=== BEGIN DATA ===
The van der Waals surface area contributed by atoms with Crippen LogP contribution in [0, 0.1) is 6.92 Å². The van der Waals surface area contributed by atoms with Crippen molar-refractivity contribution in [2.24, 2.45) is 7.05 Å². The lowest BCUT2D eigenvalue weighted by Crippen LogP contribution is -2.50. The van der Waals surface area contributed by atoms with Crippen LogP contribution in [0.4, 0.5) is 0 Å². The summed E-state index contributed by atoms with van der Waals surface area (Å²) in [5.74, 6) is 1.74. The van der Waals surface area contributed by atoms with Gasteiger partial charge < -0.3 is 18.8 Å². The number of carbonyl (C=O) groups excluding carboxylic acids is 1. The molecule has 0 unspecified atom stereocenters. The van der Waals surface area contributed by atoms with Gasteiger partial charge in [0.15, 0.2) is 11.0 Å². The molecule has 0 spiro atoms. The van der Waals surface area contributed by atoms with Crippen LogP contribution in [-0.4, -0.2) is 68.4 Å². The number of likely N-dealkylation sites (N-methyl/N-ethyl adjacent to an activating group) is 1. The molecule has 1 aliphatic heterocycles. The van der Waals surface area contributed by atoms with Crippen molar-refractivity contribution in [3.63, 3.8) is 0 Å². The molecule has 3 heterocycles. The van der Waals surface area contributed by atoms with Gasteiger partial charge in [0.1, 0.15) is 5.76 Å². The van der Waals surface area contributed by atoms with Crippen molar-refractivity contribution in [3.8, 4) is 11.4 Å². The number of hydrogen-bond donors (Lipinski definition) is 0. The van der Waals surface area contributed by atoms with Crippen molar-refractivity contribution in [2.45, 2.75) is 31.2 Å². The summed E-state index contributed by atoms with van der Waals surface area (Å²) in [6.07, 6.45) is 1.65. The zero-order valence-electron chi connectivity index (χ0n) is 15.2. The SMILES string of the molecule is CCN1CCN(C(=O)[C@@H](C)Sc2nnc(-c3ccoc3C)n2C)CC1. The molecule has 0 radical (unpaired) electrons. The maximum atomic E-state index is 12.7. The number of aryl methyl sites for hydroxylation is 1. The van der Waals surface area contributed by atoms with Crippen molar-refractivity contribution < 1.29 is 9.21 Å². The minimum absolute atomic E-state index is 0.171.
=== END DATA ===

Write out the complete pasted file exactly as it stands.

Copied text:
The van der Waals surface area contributed by atoms with Crippen LogP contribution in [0, 0.1) is 6.92 Å². The van der Waals surface area contributed by atoms with Crippen molar-refractivity contribution in [2.24, 2.45) is 7.05 Å². The lowest BCUT2D eigenvalue weighted by Crippen LogP contribution is -2.50. The van der Waals surface area contributed by atoms with Crippen LogP contribution in [0.4, 0.5) is 0 Å². The summed E-state index contributed by atoms with van der Waals surface area (Å²) in [5.74, 6) is 1.74. The van der Waals surface area contributed by atoms with Gasteiger partial charge < -0.3 is 18.8 Å². The number of carbonyl (C=O) groups excluding carboxylic acids is 1. The molecule has 0 unspecified atom stereocenters. The van der Waals surface area contributed by atoms with Gasteiger partial charge in [0.15, 0.2) is 11.0 Å². The molecule has 0 spiro atoms. The van der Waals surface area contributed by atoms with Crippen LogP contribution in [-0.4, -0.2) is 68.4 Å². The number of likely N-dealkylation sites (N-methyl/N-ethyl adjacent to an activating group) is 1. The molecule has 1 aliphatic heterocycles. The van der Waals surface area contributed by atoms with Crippen molar-refractivity contribution in [3.63, 3.8) is 0 Å². The molecule has 3 heterocycles. The van der Waals surface area contributed by atoms with Gasteiger partial charge in [0.1, 0.15) is 5.76 Å². The van der Waals surface area contributed by atoms with Crippen molar-refractivity contribution in [3.8, 4) is 11.4 Å². The number of hydrogen-bond donors (Lipinski definition) is 0. The van der Waals surface area contributed by atoms with Crippen molar-refractivity contribution in [2.45, 2.75) is 31.2 Å². The summed E-state index contributed by atoms with van der Waals surface area (Å²) in [6.07, 6.45) is 1.65. The zero-order valence-electron chi connectivity index (χ0n) is 15.2. The SMILES string of the molecule is CCN1CCN(C(=O)[C@@H](C)Sc2nnc(-c3ccoc3C)n2C)CC1. The molecule has 0 radical (unpaired) electrons. The maximum atomic E-state index is 12.7. The number of aryl methyl sites for hydroxylation is 1. The van der Waals surface area contributed by atoms with Crippen molar-refractivity contribution < 1.29 is 9.21 Å². The minimum absolute atomic E-state index is 0.171.